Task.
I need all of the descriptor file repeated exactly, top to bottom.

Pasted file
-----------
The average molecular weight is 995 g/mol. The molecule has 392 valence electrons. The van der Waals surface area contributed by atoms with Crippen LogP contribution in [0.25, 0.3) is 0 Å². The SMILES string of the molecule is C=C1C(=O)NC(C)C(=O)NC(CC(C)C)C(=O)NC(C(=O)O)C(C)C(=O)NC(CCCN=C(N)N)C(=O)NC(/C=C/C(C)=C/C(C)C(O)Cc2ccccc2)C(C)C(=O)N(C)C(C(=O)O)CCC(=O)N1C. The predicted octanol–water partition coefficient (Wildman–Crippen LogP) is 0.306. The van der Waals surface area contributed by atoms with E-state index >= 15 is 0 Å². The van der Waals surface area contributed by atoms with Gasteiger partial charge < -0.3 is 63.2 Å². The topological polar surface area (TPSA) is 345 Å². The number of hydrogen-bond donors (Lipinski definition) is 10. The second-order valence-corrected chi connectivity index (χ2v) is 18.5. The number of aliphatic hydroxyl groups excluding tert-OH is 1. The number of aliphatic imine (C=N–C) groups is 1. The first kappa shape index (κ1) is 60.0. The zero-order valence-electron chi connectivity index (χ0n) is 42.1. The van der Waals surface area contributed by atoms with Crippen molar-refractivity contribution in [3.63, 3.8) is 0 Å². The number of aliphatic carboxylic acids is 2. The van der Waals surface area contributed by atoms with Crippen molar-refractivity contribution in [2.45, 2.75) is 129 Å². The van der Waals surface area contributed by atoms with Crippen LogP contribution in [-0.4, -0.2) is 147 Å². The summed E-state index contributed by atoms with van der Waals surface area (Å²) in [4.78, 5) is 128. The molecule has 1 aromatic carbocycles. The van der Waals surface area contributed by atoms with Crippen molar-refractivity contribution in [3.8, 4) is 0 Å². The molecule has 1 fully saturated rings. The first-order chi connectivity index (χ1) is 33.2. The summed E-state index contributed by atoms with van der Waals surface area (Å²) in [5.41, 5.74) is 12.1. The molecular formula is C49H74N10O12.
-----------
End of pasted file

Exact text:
The average molecular weight is 995 g/mol. The molecule has 392 valence electrons. The van der Waals surface area contributed by atoms with Crippen LogP contribution in [0.25, 0.3) is 0 Å². The SMILES string of the molecule is C=C1C(=O)NC(C)C(=O)NC(CC(C)C)C(=O)NC(C(=O)O)C(C)C(=O)NC(CCCN=C(N)N)C(=O)NC(/C=C/C(C)=C/C(C)C(O)Cc2ccccc2)C(C)C(=O)N(C)C(C(=O)O)CCC(=O)N1C. The predicted octanol–water partition coefficient (Wildman–Crippen LogP) is 0.306. The van der Waals surface area contributed by atoms with E-state index >= 15 is 0 Å². The van der Waals surface area contributed by atoms with Gasteiger partial charge < -0.3 is 63.2 Å². The topological polar surface area (TPSA) is 345 Å². The number of hydrogen-bond donors (Lipinski definition) is 10. The second-order valence-corrected chi connectivity index (χ2v) is 18.5. The number of aliphatic hydroxyl groups excluding tert-OH is 1. The number of aliphatic imine (C=N–C) groups is 1. The first kappa shape index (κ1) is 60.0. The zero-order valence-electron chi connectivity index (χ0n) is 42.1. The van der Waals surface area contributed by atoms with Crippen molar-refractivity contribution in [3.63, 3.8) is 0 Å². The number of aliphatic carboxylic acids is 2. The van der Waals surface area contributed by atoms with Crippen molar-refractivity contribution in [2.45, 2.75) is 129 Å². The van der Waals surface area contributed by atoms with Crippen LogP contribution in [-0.4, -0.2) is 147 Å². The summed E-state index contributed by atoms with van der Waals surface area (Å²) in [4.78, 5) is 128. The molecule has 1 aromatic carbocycles. The van der Waals surface area contributed by atoms with Crippen molar-refractivity contribution in [3.8, 4) is 0 Å². The molecule has 1 fully saturated rings. The first-order chi connectivity index (χ1) is 33.2. The summed E-state index contributed by atoms with van der Waals surface area (Å²) in [5.41, 5.74) is 12.1. The molecular formula is C49H74N10O12.